According to the biographical page on his website, Nye’s mission is “to help foster a scientifically literate society, to help people everywhere understand and appreciate the science that makes our world work.” While it is an admirable goal, this debate will not do anything to further his mission.
According to Pew, a growing number of Americans are accepting evolution — 60 percent, in fact. The 33 percent who believe humans and all living creatures have existed in present form since the dawn of time are not going to be swayed by anything Nye or any other person has to say about the scientific evidence of evolution. Society is moving in the right direction, but like with any social issue, no one is going to accelerate further shift in public opinion. It just has to play out as our knowledge and understanding of the world around us grows.
Join the discussion Please be relevant and respectful.
Unbelievable that we even find this interesting. Not even intelligent design, they go for the full justo of the 6,000 year theory? Seriously.
I am a spiritual person by the way. The religiousity of Hamm is what some of us might call human arrogance. When you become solely dependent on a written text, you are assuming that human beings can fully understand God. The conundrum is that biblical text tells you this time and again. But it seems Ham and other require certainty over mystery when it comes to their spiritual life. That is fine for the indvidual, but when that kind of mythology becomes engrained in the public conscience, it can do some very real damage.
I think your fears were well founded. Whether you enjoy going to church or laughing at those who do, it was clear that Bill had trouble staying on point and articulating his ideas. I am a Christian and found myself consistently telling my children that there are others that could have served his view better. I also thought that the structure of the debate interfered with their exchanges.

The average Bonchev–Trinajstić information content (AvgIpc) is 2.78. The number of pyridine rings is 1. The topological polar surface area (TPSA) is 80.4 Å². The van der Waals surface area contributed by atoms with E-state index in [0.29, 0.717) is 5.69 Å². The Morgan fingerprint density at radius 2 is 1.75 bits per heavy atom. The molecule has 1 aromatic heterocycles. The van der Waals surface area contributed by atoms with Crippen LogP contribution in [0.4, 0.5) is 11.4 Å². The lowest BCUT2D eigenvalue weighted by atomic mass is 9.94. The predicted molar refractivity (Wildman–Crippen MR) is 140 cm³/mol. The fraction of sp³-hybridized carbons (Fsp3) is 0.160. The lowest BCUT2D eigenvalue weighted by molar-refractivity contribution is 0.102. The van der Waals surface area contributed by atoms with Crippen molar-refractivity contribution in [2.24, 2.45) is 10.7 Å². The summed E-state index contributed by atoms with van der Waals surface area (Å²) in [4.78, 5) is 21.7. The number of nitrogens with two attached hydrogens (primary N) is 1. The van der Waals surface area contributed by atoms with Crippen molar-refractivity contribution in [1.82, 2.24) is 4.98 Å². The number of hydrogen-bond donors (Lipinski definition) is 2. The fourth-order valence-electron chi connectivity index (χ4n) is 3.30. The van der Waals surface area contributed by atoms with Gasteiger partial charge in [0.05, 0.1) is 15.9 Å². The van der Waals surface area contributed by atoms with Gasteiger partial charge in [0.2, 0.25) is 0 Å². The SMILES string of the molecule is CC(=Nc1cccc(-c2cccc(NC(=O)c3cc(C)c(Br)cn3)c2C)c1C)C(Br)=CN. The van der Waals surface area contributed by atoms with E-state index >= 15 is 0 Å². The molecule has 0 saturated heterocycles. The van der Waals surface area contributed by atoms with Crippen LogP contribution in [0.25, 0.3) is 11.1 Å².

1. Science is not swayed by how old you are, which religion you practice, or who is in power. Gravity still sucks. :)
2. Given that those who follow Christianity still tend to divorce, eat shrimp, and shun those who throw stones at non-virgin women, possibly even marry those very women, all against the teachings of their bible, it is not surprising that they drive cars to work, use microwave ovens, and yes, even use computers, all the while shunning the very discipline needed to create such things.
Look on the bright side: Science professions pay quite well. Let those who don't believe in science and the scientific method continue to stay home while we compete for those jobs. I appreciate it :)
I understand the point about implicitly portraying creationism as an equivalent "alternative" to evolution. I am also a bit nervous about how Nye will hold up in a debate, something he does not know how to do. At the same time, I think it's good for people, especially young people (who are the most educated generation in American history), to hear the creationism argument because its silliness becomes especially obvious when you hear it from creationists themselves. Still, there are plenty of good debates of this nature on YouTube. Just search Christopher Hitchens.
the only thing I know about science is that nothing is ABSOLUTE. that's it's never 100% but some 99.99999 on things.
science has changed to much to be accurate.
@Alex_G He might have a better chance convincing him of science :)